"I do have a very good idea, but I can't talk about it now," Trump said, when asked about speculation that Kim Jong Un is gravely ill or may already be dead. "I just wish him well
," Trump said at the White House on Monday.
He had already divulged more intelligence about the most pressing foreign policy crisis not involving the coronavirus than a normal President would have. But being Trump, he couldn't resist adding a tantalizing morsel that will send foreboding about what is next in the Stalinist hermit state skyrocketing.
"You'll probably be hearing in the not too distant future," he said. "Nobody knows where he is."
The implications of Kim's death would be momentous, even if in life the erratic North Korean leader has often been a source of instability in Northeast Asia. Given that he has no obvious heir, a power struggle in an impoverished nation bristling with nuclear weapons and with a million men under arms is a real risk. Even worse, an internal collapse in North Korea — with the possibility of a refugee exodus into China across the Demilitarized Zone into South Korea — in the middle of a pandemic is a horror scenario.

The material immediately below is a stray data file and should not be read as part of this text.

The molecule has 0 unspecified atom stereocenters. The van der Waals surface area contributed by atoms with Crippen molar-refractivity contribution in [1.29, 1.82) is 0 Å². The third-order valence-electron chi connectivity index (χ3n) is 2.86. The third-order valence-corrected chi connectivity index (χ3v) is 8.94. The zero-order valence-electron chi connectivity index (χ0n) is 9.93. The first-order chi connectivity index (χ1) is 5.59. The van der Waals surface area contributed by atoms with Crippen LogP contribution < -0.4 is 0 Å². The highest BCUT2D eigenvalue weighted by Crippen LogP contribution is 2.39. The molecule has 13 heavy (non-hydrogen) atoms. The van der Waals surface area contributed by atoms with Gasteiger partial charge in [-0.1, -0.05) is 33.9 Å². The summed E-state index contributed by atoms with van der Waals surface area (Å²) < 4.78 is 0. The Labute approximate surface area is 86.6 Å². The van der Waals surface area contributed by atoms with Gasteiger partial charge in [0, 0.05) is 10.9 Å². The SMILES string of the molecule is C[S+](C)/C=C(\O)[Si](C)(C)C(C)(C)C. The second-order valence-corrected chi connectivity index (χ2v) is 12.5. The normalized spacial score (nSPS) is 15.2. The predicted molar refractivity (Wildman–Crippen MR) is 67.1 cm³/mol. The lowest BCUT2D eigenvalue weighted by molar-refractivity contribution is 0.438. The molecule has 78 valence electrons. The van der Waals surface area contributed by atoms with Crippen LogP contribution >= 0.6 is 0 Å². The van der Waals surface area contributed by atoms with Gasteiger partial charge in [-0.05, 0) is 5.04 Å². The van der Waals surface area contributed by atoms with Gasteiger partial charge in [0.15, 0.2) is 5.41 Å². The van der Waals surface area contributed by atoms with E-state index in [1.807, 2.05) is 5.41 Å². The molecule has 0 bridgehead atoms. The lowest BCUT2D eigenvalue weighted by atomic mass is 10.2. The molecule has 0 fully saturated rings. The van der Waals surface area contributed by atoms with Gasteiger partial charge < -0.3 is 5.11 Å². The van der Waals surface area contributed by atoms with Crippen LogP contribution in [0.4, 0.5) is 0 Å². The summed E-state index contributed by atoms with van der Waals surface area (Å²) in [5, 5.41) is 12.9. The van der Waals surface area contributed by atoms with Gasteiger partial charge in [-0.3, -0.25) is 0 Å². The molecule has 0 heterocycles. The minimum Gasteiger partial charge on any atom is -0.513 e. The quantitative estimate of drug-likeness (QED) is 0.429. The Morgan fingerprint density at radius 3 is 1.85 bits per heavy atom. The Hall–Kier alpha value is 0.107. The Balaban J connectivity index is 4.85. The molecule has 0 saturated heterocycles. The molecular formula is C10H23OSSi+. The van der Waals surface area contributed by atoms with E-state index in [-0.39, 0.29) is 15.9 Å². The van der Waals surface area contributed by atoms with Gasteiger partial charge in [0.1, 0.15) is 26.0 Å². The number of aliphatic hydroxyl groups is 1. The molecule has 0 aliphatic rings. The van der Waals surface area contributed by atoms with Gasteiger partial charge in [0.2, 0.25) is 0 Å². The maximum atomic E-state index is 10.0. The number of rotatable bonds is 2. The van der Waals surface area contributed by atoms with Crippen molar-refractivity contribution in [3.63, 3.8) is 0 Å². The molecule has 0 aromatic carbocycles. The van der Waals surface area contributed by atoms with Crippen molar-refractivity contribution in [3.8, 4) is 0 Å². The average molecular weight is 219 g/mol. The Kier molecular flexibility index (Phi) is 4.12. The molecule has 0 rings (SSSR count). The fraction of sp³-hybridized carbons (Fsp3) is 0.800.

Trump, of course, has plenty of skin in this game. His opening to North Korea and summits with Kim — even though they have done nothing to prod Pyongyang into giving up its nukes — play a starring role in the President's thin foreign policy record.
The tea leaf readers will be picking through the President's comments Monday evening for hints on what might happen next. South Korea told CNN at the weekend that Kim was still alive
. Was Trump's talk about the young tyrant in the present tense a clue?
It's notoriously impossible for outsiders to work out what's going on inside North Korea. Sometimes, Trump's mind and motives seem almost as impenetrable.